Mat South 1,192 1,663 2,855 4,542 4,580 9122 11977
Midlands 510 562 1,072 1,411 1,532 2943 4015
Manicaland 642 757 1,399 1,373 1,487 2860 4259
Mash Central 980 1,308 2,288 2,749 2,853 5602 7890
Mash East 424 731 1,155 1,349 1,464 2813 3968
Mash West 883 1,087 1,970 1,158 1,470 2628 4598
TOTAL 7,370 9,392 16,762 22,287 25,054 47,341 64,103
Table 6: Summary of Targeted Beneficiaries - OVC Clients
Boys Girls Total OVC Household Members Total OVC and households members
Masvingo 1,212 1,321 2,533 7,599 10,132
Mat North 3,668 3,990 7,658 22,974 30,632
Mat South 3,929 5,895 9,824 29,472 39,296
Midlands 1,323 1,414 2,737 7,176 9,913
Manicaland 5,841 6,319 12,160 36,480 48,640
Mash Central 1,445 1,538 2,983 8,949 11,932
Mash East 1,498 1,568 3,066 9,198 12,264
Mash West 4,210 4,348 8,210 24,630 32,840
TOTAL 23,126 26,393 49,519 146,478 195,997
Table 7: Summary of All Targeted Beneficiaries (OVC plus HBC Beneficiaries)
Province Total HBC
+ HH members Total OVC + HH members Total HBC + OVC + HH members
Matebeleland North 13,67330,63244,305
Matebeleland South 11,97739,29651,273
Midlands 4,015 9,913 13,928
Mashonaland Central 7,89011,93219,822
Mashonaland East 3,96812,26416,232
Mashonaland West 4,598 33,18837,786
TOTAL 64,103 195,997 260,100
The activities outlined below have been designed to meet the minimum
standards demanded by the Sphere project's Humanitarian Charter and minimum
standards3 in disaster response.
Objective: To meet immediate food needs of 260,100 vulnerable people (52,020
households) for nine months through monthly food distributions in targeted
areas until the next harvesting season.
Expected results Activities planned
· Improved nutrition status of beneficiaries.
· Safety-net provided for vulnerable households.
· Assisted children have improved capacity to concentrate at school.
· Distribution of food packs (maize 10kg, beans 1.8kg, cooking oil 0.5
litres and 3kg corn soya blend per individual per month) to 260,100
vulnerable people and their households in rural and urban areas.
(Food packs are based on WFP standard of 2,100 Kcal per person per day)
· Monitoring and evaluation of relief activities and reporting on relief
Agricultural Production and Livelihoods Recovery Objectives:
1. To build agricultural recovery and stabilise household food production of
100,930 people (20,186 households) through distribution of agricultural
inputs, strengthening community seed banks and supporting agricultural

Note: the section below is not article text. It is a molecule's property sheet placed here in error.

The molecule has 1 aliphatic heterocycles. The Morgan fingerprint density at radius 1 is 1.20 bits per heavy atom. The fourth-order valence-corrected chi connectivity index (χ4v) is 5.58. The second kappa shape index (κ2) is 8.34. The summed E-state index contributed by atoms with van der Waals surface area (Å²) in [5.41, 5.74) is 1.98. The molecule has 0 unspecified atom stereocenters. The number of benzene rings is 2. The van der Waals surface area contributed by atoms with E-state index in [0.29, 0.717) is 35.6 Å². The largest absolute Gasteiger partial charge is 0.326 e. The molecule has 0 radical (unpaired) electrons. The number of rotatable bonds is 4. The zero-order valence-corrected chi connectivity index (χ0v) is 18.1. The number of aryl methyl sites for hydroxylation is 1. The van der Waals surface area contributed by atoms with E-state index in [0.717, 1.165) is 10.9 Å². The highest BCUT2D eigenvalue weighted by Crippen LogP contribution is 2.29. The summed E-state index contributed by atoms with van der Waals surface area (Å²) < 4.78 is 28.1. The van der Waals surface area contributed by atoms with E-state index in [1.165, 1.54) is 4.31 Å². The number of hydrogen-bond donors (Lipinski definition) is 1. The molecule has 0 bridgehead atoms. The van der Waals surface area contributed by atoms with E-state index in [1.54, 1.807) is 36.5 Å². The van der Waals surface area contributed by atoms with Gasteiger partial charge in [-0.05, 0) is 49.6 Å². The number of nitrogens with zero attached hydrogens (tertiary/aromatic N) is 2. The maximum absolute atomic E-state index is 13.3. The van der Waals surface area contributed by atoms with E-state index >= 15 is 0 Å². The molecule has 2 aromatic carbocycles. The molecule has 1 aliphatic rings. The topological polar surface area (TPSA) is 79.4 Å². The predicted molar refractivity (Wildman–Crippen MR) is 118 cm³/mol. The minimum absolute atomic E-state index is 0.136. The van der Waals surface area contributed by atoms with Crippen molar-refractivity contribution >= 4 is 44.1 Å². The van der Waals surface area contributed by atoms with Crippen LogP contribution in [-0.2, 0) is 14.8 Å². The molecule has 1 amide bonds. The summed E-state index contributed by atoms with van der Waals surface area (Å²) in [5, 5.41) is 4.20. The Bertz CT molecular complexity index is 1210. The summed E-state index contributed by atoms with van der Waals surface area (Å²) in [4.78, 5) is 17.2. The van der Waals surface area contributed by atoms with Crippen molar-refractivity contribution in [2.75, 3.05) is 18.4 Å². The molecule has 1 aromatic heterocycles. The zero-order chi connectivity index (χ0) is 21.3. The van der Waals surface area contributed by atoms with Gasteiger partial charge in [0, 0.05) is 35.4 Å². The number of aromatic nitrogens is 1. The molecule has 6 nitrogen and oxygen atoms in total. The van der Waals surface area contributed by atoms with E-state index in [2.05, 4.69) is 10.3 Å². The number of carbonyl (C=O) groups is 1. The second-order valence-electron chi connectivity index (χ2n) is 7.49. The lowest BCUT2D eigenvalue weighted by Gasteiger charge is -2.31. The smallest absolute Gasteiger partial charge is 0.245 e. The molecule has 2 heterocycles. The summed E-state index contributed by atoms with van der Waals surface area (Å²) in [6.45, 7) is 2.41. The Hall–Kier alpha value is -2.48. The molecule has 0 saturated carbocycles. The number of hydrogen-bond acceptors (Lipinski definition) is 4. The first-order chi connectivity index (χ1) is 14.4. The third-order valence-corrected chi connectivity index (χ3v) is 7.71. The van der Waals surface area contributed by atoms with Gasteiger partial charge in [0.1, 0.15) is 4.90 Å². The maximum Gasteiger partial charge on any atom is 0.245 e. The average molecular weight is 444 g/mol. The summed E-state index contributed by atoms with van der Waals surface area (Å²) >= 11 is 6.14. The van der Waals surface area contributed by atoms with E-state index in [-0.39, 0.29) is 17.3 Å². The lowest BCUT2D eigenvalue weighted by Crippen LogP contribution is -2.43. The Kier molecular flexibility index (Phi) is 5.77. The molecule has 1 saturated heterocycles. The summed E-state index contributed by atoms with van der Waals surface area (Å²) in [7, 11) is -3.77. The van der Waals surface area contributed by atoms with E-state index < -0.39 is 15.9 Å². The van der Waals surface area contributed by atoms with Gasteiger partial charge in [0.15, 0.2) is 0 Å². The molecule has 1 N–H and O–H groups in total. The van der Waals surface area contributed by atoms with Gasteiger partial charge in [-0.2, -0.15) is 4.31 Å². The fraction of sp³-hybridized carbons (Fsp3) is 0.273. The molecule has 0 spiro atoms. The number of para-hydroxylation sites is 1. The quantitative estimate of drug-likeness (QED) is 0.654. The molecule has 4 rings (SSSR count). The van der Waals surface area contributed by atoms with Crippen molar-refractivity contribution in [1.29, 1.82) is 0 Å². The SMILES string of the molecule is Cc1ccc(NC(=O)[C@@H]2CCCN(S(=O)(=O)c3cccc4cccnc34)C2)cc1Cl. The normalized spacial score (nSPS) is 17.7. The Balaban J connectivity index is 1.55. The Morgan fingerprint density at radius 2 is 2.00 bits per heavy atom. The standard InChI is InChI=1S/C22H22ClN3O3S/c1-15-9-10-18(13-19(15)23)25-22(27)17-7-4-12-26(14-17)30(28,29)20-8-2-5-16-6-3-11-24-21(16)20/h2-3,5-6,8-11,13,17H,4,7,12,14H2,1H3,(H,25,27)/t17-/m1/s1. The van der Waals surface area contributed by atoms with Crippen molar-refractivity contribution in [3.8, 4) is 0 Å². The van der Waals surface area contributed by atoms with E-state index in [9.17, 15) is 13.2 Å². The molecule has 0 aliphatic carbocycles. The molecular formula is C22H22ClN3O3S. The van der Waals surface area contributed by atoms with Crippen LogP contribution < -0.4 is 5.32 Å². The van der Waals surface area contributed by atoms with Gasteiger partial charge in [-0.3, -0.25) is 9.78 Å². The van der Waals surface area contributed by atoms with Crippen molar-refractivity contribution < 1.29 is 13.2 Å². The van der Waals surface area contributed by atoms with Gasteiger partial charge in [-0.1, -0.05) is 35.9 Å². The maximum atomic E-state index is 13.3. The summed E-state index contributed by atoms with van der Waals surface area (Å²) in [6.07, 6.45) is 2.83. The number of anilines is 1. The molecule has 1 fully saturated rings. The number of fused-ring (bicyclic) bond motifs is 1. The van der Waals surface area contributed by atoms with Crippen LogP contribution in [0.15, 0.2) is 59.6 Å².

management for nine months
2. To establish sustainable systems that protect livelihoods through diverse
interventions to improve household income, food security, nutrition status
and self sufficiency of 128,500 people (25,700 households) for nine months
Expected results Activities planned
· Increase in area under agricultural production
· Improved access to agricultural inputs in the next farming season
· Increase in household food production.
· Livelihood projects are implemented in line with country strategic plan
· Cost effective input usage
· Significant increase in yields
· Improved nutritional status of beneficiaries
· Improved household income
· Improved household food security
· Distributing recovery seed packs consisting of 10kg maize, 10kg sorghum,
5kg beans, 5kg groundnuts, 100kg ammonium nitrate and 50kg compound D
fertiliser to 20,186 rural households (100,930 people)
· Training beneficiaries on seed preservation and seed storage.
· Training beneficiaries on better farming techniques.
· Conservation farming trainings with technical support from AGRITEX
benefiting 2,500 people (500 households).
· Training 60,000 people (12,000 households) in nutrition promotion.
· Distributing vegetable seeds (five varieties) benefiting 128,500 people
· Installation of low cost water pumping technologies i.e. 500 treadle pumps
and 20 elephant pumps
· Conducting a total of 50 training sessions in market linkage and vegetable
· Providing 200 families (1,000 people) with three goats each.
· Training the recipient households on animal husbandry. Goats are passed on
to an additional 200 households (who in turn will do the same), three months
after their first set of kids.
· Implementation of specific projects such as bee keeping, mushroom
production, aquaculture and crafts, based on viable project proposals and
feasibility assessments benefiting, 100 projects benefiting 1,000 people in
total in each region.
· Provision of 100 water troughs at water points for domestic animals.
Water, Sanitation, and Hygiene Promotion
Objective: To improve access of households to safe water and health and
hygiene promotion for 3,000 vulnerable households (15,000 people) in 25
Expected results Activities planned
· Access to sustainable safe and adequate water for both human and animal
· Improved behaviour change through hygiene promotion activities.
· Rehabilitating 200 water points (hand pumps and apron).
· Conducting a total of 50 Participatory Hygiene and Sanitation
Transformation (PHAST) training targeting 15,000.
· Training 200 water point committees in community-based management (CBM).
The IFRC southern Africa Zone logistics department in close collaboration
with the ZRCS logistics department have extensive experience working with
other organisations based in Zimbabwe, such as WFP and European Commission
Humanitarian Office (ECHO). The IFRC southern Africa Zone logistics
department in collaboration with the regional logistics unit (RLU) in Dubai
is experienced in providing services in major operations and is conversant